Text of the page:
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The Basics of Camera and Lens Choice

Questioner: What kind of camera should I buy?

Dan: I know it is considered bad form and perhaps a little irritating to have your question answered with a question, but sometimes we simply don't receive enough information in a question asked to give a good answer. I might be tempted to answer this question based on the answer I would want to receive if I were asking the question. The fact is, I am not asking it and if I'm going to give a common sense answer, I need to know a little more about the needs or desires of the person asking it. I must ask, "what do you want to do with the camera? What sort of photography do you want to do? and, how much do you know about photography right now?

Questioner: I really don't know anything about cameras but I would like to learn to make great pictures. I love landscapes and things like flowers and birds, and I think I would really enjoy making good pictures of those.

Dan: That does help me to answer your question, but sorry, I'm going to have to ask you some more questions if I'm going to be able to give you a useful answer. First off, let me assure you that I'm not going to suggest you buy a particular brand of camera. You will have to make that choice on your own. I believe that I can give you enough information to let you build your knowledge of the subject to the point where you can make informed choices as to which camera is best for YOU. So my follow-up questions are these. How much do you want to learn about photography and cameras? How much money are you willing to spend on camera equipment? Are you interested in learning how to really control the camera, which you will need to do in many cases if you are to expect the best results, or are you wanting a camera which does all of the work for you and you simply aim and shoot?

Questioner: Now I am really confused? I don't know enough about cameras to even begin to answer those questions. I don't know what you mean by "controlling the camera".

Dan: That's ok. I understand that it's easy to become confused at the beginning. There are too many cryptic sounding terminologies and highly scientific sounding descriptions out there in the cold to be anything but confused. Let's break it down a little more. You said you enjoy seeing landscapes and of course you have a desire to photograph those. So do I! At the same time, you said you like the idea of making photographs of smaller subjects such as flowers and birds. Ok, I've got that. Let me ask the question this way. Do you want the camera to do it all for you, are are you willing to learn to make the camera do things which it needs to do in order to produce the photographic results you want?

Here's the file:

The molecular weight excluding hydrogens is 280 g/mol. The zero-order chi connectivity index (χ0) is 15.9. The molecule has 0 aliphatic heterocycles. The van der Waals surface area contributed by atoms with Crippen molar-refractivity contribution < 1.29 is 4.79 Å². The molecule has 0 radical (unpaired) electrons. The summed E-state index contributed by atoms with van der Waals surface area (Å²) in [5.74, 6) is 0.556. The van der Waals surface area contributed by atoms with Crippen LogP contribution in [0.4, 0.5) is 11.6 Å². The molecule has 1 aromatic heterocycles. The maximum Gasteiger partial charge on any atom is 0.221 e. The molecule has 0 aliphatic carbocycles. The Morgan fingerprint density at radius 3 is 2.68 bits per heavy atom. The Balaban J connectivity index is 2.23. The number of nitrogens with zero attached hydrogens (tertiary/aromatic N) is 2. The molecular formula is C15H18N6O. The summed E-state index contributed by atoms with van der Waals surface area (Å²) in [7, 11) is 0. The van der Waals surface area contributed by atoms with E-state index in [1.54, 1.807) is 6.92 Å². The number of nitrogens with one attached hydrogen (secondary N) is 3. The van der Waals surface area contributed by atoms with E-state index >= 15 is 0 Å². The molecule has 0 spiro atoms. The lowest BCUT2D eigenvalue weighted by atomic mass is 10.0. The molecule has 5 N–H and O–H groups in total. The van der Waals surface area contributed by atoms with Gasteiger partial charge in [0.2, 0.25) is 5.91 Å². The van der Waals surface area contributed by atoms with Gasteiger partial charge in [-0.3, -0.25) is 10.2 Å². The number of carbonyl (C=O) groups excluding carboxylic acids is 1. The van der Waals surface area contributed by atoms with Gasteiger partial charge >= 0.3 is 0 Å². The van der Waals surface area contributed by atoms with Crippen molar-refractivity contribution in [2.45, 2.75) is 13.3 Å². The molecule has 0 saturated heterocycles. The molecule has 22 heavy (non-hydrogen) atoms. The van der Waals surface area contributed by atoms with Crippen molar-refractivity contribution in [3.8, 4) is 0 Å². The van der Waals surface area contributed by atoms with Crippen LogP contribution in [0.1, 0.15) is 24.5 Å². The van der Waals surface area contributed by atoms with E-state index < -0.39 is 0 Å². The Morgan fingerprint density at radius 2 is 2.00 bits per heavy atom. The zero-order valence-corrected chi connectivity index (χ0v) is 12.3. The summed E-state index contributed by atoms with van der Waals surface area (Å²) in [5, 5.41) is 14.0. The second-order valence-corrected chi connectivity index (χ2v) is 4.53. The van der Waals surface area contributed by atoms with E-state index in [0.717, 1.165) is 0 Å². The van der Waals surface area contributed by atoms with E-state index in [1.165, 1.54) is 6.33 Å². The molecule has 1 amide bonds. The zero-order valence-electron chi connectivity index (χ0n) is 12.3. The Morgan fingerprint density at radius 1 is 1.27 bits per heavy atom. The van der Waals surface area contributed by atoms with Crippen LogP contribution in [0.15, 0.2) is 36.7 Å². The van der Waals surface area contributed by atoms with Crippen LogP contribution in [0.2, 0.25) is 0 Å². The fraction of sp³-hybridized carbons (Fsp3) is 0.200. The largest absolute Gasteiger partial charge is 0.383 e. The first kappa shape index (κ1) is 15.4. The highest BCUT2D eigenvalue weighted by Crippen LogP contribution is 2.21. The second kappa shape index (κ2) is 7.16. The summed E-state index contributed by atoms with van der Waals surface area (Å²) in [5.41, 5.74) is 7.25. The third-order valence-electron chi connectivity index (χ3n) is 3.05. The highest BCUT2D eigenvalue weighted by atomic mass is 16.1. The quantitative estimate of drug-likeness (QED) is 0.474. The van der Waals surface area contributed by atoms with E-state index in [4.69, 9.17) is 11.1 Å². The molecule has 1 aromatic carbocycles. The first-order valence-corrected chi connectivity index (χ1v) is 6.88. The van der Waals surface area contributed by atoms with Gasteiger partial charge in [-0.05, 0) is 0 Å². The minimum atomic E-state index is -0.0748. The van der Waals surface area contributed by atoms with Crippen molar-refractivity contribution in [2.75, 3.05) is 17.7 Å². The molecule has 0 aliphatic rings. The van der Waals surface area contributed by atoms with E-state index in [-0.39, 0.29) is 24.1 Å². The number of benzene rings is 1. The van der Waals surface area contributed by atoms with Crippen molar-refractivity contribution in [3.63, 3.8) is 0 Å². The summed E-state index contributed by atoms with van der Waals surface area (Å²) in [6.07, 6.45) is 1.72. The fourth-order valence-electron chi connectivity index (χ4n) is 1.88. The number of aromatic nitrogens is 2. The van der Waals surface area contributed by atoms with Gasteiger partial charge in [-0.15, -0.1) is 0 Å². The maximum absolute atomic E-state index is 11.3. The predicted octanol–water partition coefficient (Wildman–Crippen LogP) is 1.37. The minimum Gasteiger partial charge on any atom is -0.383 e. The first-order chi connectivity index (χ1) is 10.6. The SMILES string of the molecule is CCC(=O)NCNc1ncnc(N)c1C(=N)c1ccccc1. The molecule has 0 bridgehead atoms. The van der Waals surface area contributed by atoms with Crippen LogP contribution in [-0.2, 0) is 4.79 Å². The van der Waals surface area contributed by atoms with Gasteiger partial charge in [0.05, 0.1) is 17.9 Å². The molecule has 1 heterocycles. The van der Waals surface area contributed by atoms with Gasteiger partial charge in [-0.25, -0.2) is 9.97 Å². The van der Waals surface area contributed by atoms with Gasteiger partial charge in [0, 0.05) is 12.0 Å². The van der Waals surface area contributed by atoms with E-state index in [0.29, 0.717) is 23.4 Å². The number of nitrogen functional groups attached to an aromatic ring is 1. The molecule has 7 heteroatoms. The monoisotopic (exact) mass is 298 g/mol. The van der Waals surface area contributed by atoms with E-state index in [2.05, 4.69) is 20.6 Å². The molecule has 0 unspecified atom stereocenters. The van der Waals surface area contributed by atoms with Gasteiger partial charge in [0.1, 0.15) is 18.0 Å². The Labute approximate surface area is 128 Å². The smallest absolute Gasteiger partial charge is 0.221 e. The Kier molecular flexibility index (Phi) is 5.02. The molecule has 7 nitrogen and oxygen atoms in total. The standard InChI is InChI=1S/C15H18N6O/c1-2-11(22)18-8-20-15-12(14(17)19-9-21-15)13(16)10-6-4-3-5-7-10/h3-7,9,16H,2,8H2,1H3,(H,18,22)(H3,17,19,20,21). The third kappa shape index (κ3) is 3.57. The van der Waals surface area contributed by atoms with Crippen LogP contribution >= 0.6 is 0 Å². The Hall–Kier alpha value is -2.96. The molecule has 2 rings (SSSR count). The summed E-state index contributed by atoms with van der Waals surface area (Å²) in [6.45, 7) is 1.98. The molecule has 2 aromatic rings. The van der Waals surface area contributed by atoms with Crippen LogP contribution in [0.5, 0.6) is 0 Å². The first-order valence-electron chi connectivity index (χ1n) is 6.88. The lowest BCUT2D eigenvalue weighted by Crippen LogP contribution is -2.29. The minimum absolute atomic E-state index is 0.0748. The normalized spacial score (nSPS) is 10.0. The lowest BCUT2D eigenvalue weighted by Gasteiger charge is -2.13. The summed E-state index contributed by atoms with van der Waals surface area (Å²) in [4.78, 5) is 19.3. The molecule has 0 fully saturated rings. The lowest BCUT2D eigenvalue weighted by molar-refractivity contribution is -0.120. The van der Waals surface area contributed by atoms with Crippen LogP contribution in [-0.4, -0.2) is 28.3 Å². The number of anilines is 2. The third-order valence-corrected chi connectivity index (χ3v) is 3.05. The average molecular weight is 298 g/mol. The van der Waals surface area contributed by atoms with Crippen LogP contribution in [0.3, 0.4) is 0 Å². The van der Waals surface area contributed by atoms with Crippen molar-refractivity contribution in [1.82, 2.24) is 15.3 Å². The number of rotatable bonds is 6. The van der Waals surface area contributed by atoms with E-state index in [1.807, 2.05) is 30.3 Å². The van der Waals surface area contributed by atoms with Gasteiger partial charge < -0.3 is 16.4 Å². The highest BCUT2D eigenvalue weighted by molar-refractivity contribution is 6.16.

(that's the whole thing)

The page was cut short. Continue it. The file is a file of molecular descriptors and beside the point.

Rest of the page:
Questioner: Hmmm, so you're telling me that I may need to work controls on my camera and learn lots of technical things in order to get good pictures?

Dan: No you don't. However, the more you understand about how your camera works, and the more you learn and understand about photographic techniques, the better pictures you will be able to make. It is easy to make very nice pictures with almost any camera if the lighting and scenery conditions are right. Unfortunately, conditions are not always ideal. When conditions are not ideal or you want to exercise your creativity to a greater degree, your requirements in a camera will call for more control on your part. Fret not, by the time you have finished reading this book, you will know how far you want to go with photography as a hobby or artistic outlet.

Do you see what I mean about the difficulty in making informed choices without adequate knowledge? Let me describe the choices you have and that will allow you to make more informed decisions. I will walk us through this one step at a time.

This camera is very much like the one my mother used. It was the epitome of simplicity during its day. Actually the simple cameras of today are even more simple to use. This camera falls into the classification of what is commonly called "point and shoot" cameras. You just point it at the subject and push the shutter release. The picture is taken. You don't do anything to control or even affect the exposure. Please don't be distracted by an occasional "technical" term such as the one I injected with the word "exposure." That will all come later. The point I am trying to put across now is simply control or lack of control of a camera's actual creating the image on film or digital sensor.

By the way, the Brownie box camera was as common in its day as the modern compact digital point and shoot camera is today. It was inexpensive and simple. The pictures it created were not bad either. It was highly favored among the non-expert picture takers of the day. You did not (could not, actually) control or vary the shutter speed or lens focus. It was all fixed. You were at the mercy of lighting conditions. It had no zoom feature and most models did not even have flash capability. The up side was that you did not have to learn about things such as focal length, f-stops, aperture or shutter settings, depth of field or any other more advanced photographic terms and concepts.


brownie box camera
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Dan W. Dooley